By Joseph Moran
You could spend $500 or more for a ready-made Windows Home Server system, but you don’t necessarily have to.Microsoft’s Windows Home Server, previously reviewed, is an operating system specially optimized to handle home network storage chores. It provides a central place to store and share data, and provides a convenient way to access files remotely when you’re away from home. Windows Home Server will automatically backup multiple PCs for you, and it can monitor the overall health of your PCs and network.Â Â
The ideal way to get Windows Home Server is to buy a device that already comes with the operating system installed (HP’s MediaSmart Server is one such example). These specialized and compact storage appliances offer relatively low power consumption in addition to their small size, as well as convenience features like externally accessible drive bays for price tags that start north of $500.
But you don’t necessarily need to shell out for a pricey new piece of hardware to enjoy the benefits of WHS. A more budget-friendly option is to buy an OEM copy of the Windows Home Server software— which is available for around $100 (recently reduced from $180) from various online retailers including Amazon.com, Buy.com, and Newegg.com— and install it on your own spare PC.
Fortunately, you don’t really need to have a crazy-powerful system lying around unused to run WHS, because its hardware requirements are pretty modest. You’ll want a system with a minimum of a 1 GHz Pentium III CPU, 512 MB of RAM, a DVD drive, and a hard disk at least several hundred gigabytes in size. (WMS will carve out a small chunk of a system’s primary hard disk for itself, leaving the rest available for your use.) You can increase storage capacity later by adding hard drives, including USB ones.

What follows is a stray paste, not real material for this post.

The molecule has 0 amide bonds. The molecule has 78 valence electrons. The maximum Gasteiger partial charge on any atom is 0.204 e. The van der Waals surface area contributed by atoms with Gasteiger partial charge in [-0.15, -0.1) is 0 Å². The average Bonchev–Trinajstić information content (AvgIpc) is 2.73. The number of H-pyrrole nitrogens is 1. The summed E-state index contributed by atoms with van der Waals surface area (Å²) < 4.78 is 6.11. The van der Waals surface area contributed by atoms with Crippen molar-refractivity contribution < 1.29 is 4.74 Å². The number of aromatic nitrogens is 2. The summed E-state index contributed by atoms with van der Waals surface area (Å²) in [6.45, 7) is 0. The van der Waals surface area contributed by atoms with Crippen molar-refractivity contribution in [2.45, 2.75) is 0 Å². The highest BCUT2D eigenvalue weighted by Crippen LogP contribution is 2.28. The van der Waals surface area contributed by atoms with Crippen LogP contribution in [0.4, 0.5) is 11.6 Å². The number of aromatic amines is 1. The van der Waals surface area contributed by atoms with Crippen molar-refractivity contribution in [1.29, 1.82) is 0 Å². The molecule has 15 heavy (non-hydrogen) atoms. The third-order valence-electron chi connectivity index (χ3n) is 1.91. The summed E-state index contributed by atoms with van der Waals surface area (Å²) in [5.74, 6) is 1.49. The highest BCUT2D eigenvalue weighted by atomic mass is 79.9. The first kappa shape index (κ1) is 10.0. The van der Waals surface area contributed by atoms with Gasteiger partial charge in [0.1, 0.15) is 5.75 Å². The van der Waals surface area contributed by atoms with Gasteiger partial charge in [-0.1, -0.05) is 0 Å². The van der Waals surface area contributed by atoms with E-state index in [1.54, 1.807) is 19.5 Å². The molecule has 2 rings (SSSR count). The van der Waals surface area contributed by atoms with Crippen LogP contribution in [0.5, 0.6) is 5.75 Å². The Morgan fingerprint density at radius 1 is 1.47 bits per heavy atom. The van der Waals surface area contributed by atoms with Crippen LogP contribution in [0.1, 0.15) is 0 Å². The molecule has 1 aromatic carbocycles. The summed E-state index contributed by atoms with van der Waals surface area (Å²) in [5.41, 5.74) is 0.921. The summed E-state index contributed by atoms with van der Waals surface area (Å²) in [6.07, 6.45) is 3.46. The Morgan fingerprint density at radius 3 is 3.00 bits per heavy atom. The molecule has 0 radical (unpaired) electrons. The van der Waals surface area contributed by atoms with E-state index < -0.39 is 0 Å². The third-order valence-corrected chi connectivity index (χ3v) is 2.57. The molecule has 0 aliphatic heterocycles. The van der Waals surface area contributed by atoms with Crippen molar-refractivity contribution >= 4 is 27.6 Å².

Windows Home Server requires a wired network connection, but if you want to locate your server somewhere that doesn’t have easy access to Ethernet there are two potential workarounds. One is to use an Ethernet-to-Wi-Fi bridge, and the other is to employ a pair of powerline networking adapters to get connectivity via your home’s electrical wiring. Be aware, however, that either route will require at least $80 in additional network hardware, and neither option is likely to offer the connection speed or reliability of pure Ethernet.Â
Before you shell out to buy the software, it’s worthwhile to take the WHS trial version for a spin to make sure it will work properly on the system you plan to use. The trial version has all the features and capabilities of the purchased version, but its use is limited to either a 30 or 120 day evaluation period. You can download the WHS trial version in the form of an .ISO file that you’ll need to burn to DVD using a third-party utility (you can do this with software from Nero or Roxio or any number of shareware programs). If you’d prefer to order a DVD from Microsoft, you’ll have to pay a $6 shipping charge.